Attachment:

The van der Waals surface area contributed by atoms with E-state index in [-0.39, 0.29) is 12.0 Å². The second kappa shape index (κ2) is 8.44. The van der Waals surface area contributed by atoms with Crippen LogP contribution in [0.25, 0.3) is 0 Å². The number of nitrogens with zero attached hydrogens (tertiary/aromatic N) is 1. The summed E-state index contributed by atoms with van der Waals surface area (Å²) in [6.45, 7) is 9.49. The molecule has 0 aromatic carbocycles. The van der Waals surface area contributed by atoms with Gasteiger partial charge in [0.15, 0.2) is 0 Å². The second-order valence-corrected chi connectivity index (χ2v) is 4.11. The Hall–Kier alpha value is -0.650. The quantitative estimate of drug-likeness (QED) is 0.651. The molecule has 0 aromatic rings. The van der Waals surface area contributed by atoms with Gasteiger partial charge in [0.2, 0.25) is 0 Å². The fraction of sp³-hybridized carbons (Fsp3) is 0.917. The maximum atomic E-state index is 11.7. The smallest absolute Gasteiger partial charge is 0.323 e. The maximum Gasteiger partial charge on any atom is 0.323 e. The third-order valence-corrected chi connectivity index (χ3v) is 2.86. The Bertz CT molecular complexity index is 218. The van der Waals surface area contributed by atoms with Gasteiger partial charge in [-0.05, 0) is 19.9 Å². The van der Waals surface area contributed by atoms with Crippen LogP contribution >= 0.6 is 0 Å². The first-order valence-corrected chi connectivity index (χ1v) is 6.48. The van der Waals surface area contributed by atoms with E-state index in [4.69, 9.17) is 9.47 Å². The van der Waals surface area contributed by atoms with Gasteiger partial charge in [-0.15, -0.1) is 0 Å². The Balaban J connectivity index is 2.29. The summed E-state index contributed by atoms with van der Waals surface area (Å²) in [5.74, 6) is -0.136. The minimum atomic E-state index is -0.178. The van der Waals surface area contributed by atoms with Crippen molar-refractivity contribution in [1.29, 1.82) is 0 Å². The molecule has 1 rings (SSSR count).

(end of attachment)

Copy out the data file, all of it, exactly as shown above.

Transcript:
The van der Waals surface area contributed by atoms with E-state index in [-0.39, 0.29) is 12.0 Å². The second kappa shape index (κ2) is 8.44. The van der Waals surface area contributed by atoms with Crippen LogP contribution in [0.25, 0.3) is 0 Å². The number of nitrogens with zero attached hydrogens (tertiary/aromatic N) is 1. The summed E-state index contributed by atoms with van der Waals surface area (Å²) in [6.45, 7) is 9.49. The molecule has 0 aromatic carbocycles. The van der Waals surface area contributed by atoms with Gasteiger partial charge in [0.15, 0.2) is 0 Å². The second-order valence-corrected chi connectivity index (χ2v) is 4.11. The Hall–Kier alpha value is -0.650. The quantitative estimate of drug-likeness (QED) is 0.651. The molecule has 0 aromatic rings. The van der Waals surface area contributed by atoms with Gasteiger partial charge in [0.2, 0.25) is 0 Å². The fraction of sp³-hybridized carbons (Fsp3) is 0.917. The maximum atomic E-state index is 11.7. The smallest absolute Gasteiger partial charge is 0.323 e. The maximum Gasteiger partial charge on any atom is 0.323 e. The third-order valence-corrected chi connectivity index (χ3v) is 2.86. The Bertz CT molecular complexity index is 218. The van der Waals surface area contributed by atoms with Gasteiger partial charge in [-0.05, 0) is 19.9 Å². The van der Waals surface area contributed by atoms with Crippen LogP contribution >= 0.6 is 0 Å². The first-order valence-corrected chi connectivity index (χ1v) is 6.48. The van der Waals surface area contributed by atoms with E-state index in [4.69, 9.17) is 9.47 Å². The van der Waals surface area contributed by atoms with Gasteiger partial charge in [-0.15, -0.1) is 0 Å². The Balaban J connectivity index is 2.29. The summed E-state index contributed by atoms with van der Waals surface area (Å²) in [5.74, 6) is -0.136. The minimum atomic E-state index is -0.178. The van der Waals surface area contributed by atoms with Crippen molar-refractivity contribution in [1.29, 1.82) is 0 Å². The molecule has 1 rings (SSSR count).